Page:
It was the stillness that woke Ben. He looked at his watch. Nearly 7:00 p.m. Two hours of daylight left this far north in June. He used his sleeve to wipe away the moisture on the window. Cold rain washed against the glass. The train sat on a siding in front of a station with the sign Starodub hanging from it. Ben brought up the map of Russia in his mind. A small city in the hills just before crossing into Ukraine and starting down into the Dnieper Basin.
He walked to the end of the car through the door to a vestibule connecting to the next car. One of the conductors leaned on the half-door that opened to the platform. The air had a bite to it. “Why are we stopped?” he asked.
The conductor smoothed a gray goatee. “I think they are looking for someone. We are to wait for army troops to come and make a special inspection. That is all I know.”
“Strange weather,” Ben said.
“We get these late spring storms from the arctic every couple of years. We’ll be socked in for a few days and then it blows through.” The conductor looked at Ben for a moment. “You have a Ukrainian accent, but a little different. Where are you from?”
“I am from the south, near Odessa. But I have been working in Moscow.”
Three truckloads of army troops pulled up in front of the station, and the soldiers in the first truck formed a sentry line around the train. The others divided into search teams and marched toward their assigned cars. The wind gusted and sluiced the rain in sheets.
Ben and the conductor leaned down with their forearms resting on top of the half-door, watching the soldiers. Ben pointed to his right. “Look. More troops are coming.”
When the conductor turned, Ben struck down with a rabbit punch that traveled no more than twelve inches, striking the conductor at the base of the skull. He went limp and sagged to his knees.
Ben put on the conductor’s jacket and cap, and walked out onto the platform. He said to a junior lieutenant who was in charge of the troops guarding that side of the train, “I have to see the stationmaster. I will be right back.”
The lieutenant motioned Ben through the line.
Ben walked through the small station and into the town, dropping the conductor’s jacket and cap in a trash barrel outside the station. He ducked into a bar two blocks away to get out of the pounding rain. Shivering, he ordered hot coffee and asked the bartender about a taxi.
The bartender, cigarette drooping from his mouth, said, “We have one taxicab in our town. It is Saturday night and he is busy, but I will call.” He punched in some numbers, mumbled something into the phone, and listened for a moment. “You are lucky. He just dropped off a fare. He will be here in five minutes.”
Ben sipped his coffee and waited, hoping the troops hadn’t yet revived the conductor. He tried to carry on a conversation with the bartender, but gave up after getting one-syllable replies. A very old Mercedes taxicab pulled up to the front door of the bar, and a short man in his fifties with thinning brown hair and a walrus mustache walked in. “You called a taxi?”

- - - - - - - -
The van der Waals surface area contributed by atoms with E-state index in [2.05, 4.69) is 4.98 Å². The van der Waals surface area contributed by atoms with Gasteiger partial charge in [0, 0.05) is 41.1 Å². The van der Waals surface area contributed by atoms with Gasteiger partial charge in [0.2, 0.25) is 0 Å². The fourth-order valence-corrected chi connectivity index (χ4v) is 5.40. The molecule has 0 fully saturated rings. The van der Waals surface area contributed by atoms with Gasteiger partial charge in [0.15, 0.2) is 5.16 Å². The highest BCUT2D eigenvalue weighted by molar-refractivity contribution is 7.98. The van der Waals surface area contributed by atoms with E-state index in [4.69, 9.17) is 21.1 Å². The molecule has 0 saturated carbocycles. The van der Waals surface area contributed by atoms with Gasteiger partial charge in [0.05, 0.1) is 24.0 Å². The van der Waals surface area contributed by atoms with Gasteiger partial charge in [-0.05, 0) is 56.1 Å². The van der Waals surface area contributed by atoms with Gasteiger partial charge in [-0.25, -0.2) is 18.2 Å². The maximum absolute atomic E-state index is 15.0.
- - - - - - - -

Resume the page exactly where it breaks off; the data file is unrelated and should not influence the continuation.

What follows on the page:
Ben followed the driver to the cab. “What is the nearest town on the Ukraine side where I can catch a bus or a train?”
“Novgorod Severskiy. But that is over seventy kilometers. The fare will cost you a czar’s treasure.”
“I would have to charge two thousand for a trip like that. But I have my regular Saturday night customers to take care of, so I cannot go tonight even if you could pay.”
“You will be back by midnight to pick up the drunks from the bars,” Ben said. “Besides, I am a generous tipper.”
“What about an extra thousand. Total of three. Half now, the other half when we get there.”
The driver stared with rheumy eyes. “Are you making a joke with me? Let me see your money.”
Ben handed him fifteen hundred rubles. “You get the rest in Novgorod Severskiy.”
“You are soaking wet and stink of brandy. I thought you would not have a ruble to your name. But come on. The sooner the better.”
With his hand on the taxi’s door handle, he glanced up the street and saw soldiers pouring out of the railway station and charging into town.
In the taxi, he said, “Make it quick or you will lose the other fifteen hundred.”
The driver looked in his rearview mirror and nodded. “I just hope this old bucket starts. Battery is weak.” He turned the key. The starter motor turned with a pitiful groan, but nothing happened.
Ben heard the thudding of boots on pavement as the soldiers surged down the street toward them.
“Come on, little sweetheart,” the driver said, turning the key once more. The starter motor groaned again, but this time the engine caught.
As they pulled away, Ben saw two of the soldiers peel off into the bar he’d just left. Wind-driven rain beat against the taxi.
The driver turned on his wipers. “Did you leave a tip?”
“A hundred rubles.”
“Don’t worry, then. He will not say anything. This close to the border, we are used to smugglers and black marketers. A nice tip and his memory goes bad.”
They drove south, winding through dark hills. “I am not crossing at the regular place. Too much red tape. A gravel road crosses the border five minutes ahead. There is a guard hut, but they do not always bother to man it. Especially at night in rainy weather.”
As they approached the Ukraine border, Ben saw that the guard hut was lighted and the red-and-white-striped barrier arm was down. A soldier wearing a rain slicker, a Kalashnikov slung over his shoulder, emerged from the hut.